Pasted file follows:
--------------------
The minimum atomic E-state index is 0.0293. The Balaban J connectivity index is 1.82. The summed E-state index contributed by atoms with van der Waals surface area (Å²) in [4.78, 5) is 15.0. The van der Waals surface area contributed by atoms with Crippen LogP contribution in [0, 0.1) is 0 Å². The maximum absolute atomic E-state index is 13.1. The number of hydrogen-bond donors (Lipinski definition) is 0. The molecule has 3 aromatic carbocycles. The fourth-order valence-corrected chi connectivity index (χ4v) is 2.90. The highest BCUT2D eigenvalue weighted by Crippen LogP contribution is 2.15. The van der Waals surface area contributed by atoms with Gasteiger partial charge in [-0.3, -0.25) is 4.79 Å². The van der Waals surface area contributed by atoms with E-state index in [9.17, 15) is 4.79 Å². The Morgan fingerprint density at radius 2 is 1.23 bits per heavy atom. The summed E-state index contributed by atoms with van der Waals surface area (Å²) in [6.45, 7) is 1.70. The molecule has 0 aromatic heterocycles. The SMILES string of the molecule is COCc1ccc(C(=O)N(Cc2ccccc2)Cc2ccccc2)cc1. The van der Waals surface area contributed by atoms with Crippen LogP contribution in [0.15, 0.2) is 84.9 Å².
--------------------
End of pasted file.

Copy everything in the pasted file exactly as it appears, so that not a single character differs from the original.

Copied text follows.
The minimum atomic E-state index is 0.0293. The Balaban J connectivity index is 1.82. The summed E-state index contributed by atoms with van der Waals surface area (Å²) in [4.78, 5) is 15.0. The van der Waals surface area contributed by atoms with Crippen LogP contribution in [0, 0.1) is 0 Å². The maximum absolute atomic E-state index is 13.1. The number of hydrogen-bond donors (Lipinski definition) is 0. The molecule has 3 aromatic carbocycles. The fourth-order valence-corrected chi connectivity index (χ4v) is 2.90. The highest BCUT2D eigenvalue weighted by Crippen LogP contribution is 2.15. The van der Waals surface area contributed by atoms with Gasteiger partial charge in [-0.3, -0.25) is 4.79 Å². The van der Waals surface area contributed by atoms with E-state index in [9.17, 15) is 4.79 Å². The Morgan fingerprint density at radius 2 is 1.23 bits per heavy atom. The summed E-state index contributed by atoms with van der Waals surface area (Å²) in [6.45, 7) is 1.70. The molecule has 0 aromatic heterocycles. The SMILES string of the molecule is COCc1ccc(C(=O)N(Cc2ccccc2)Cc2ccccc2)cc1. The van der Waals surface area contributed by atoms with Crippen LogP contribution in [0.15, 0.2) is 84.9 Å².